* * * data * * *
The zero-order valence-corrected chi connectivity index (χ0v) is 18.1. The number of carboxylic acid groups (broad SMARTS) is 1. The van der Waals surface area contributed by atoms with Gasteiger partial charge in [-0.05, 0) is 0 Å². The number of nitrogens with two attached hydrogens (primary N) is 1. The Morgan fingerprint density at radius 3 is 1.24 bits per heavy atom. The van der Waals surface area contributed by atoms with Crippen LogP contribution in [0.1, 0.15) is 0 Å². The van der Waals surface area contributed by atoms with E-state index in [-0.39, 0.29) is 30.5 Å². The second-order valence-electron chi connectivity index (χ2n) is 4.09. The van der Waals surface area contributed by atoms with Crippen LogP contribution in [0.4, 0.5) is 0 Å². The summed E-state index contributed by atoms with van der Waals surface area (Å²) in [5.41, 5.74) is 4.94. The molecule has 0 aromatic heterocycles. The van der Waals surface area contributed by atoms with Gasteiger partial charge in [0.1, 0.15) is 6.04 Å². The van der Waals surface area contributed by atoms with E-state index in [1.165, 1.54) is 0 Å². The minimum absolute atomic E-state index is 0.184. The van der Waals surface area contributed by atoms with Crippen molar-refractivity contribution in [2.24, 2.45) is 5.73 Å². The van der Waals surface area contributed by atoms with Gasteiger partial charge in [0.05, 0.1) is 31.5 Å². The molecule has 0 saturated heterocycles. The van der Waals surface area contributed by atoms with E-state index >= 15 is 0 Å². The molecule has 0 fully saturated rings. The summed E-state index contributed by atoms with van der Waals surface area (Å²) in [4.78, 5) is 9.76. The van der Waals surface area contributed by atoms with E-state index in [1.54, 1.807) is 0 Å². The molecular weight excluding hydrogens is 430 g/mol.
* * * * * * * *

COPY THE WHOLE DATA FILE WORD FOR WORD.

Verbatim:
The zero-order valence-corrected chi connectivity index (χ0v) is 18.1. The number of carboxylic acid groups (broad SMARTS) is 1. The van der Waals surface area contributed by atoms with Gasteiger partial charge in [-0.05, 0) is 0 Å². The number of nitrogens with two attached hydrogens (primary N) is 1. The Morgan fingerprint density at radius 3 is 1.24 bits per heavy atom. The van der Waals surface area contributed by atoms with Crippen LogP contribution in [0.1, 0.15) is 0 Å². The van der Waals surface area contributed by atoms with E-state index in [-0.39, 0.29) is 30.5 Å². The second-order valence-electron chi connectivity index (χ2n) is 4.09. The van der Waals surface area contributed by atoms with Crippen LogP contribution in [0.4, 0.5) is 0 Å². The summed E-state index contributed by atoms with van der Waals surface area (Å²) in [5.41, 5.74) is 4.94. The molecule has 0 aromatic heterocycles. The van der Waals surface area contributed by atoms with Gasteiger partial charge in [0.1, 0.15) is 6.04 Å². The van der Waals surface area contributed by atoms with E-state index in [1.165, 1.54) is 0 Å². The minimum absolute atomic E-state index is 0.184. The van der Waals surface area contributed by atoms with Crippen molar-refractivity contribution in [2.24, 2.45) is 5.73 Å². The van der Waals surface area contributed by atoms with Gasteiger partial charge in [0.05, 0.1) is 31.5 Å². The molecule has 0 saturated heterocycles. The van der Waals surface area contributed by atoms with E-state index >= 15 is 0 Å². The molecule has 0 fully saturated rings. The summed E-state index contributed by atoms with van der Waals surface area (Å²) in [4.78, 5) is 9.76. The van der Waals surface area contributed by atoms with E-state index in [1.54, 1.807) is 0 Å². The molecular weight excluding hydrogens is 430 g/mol.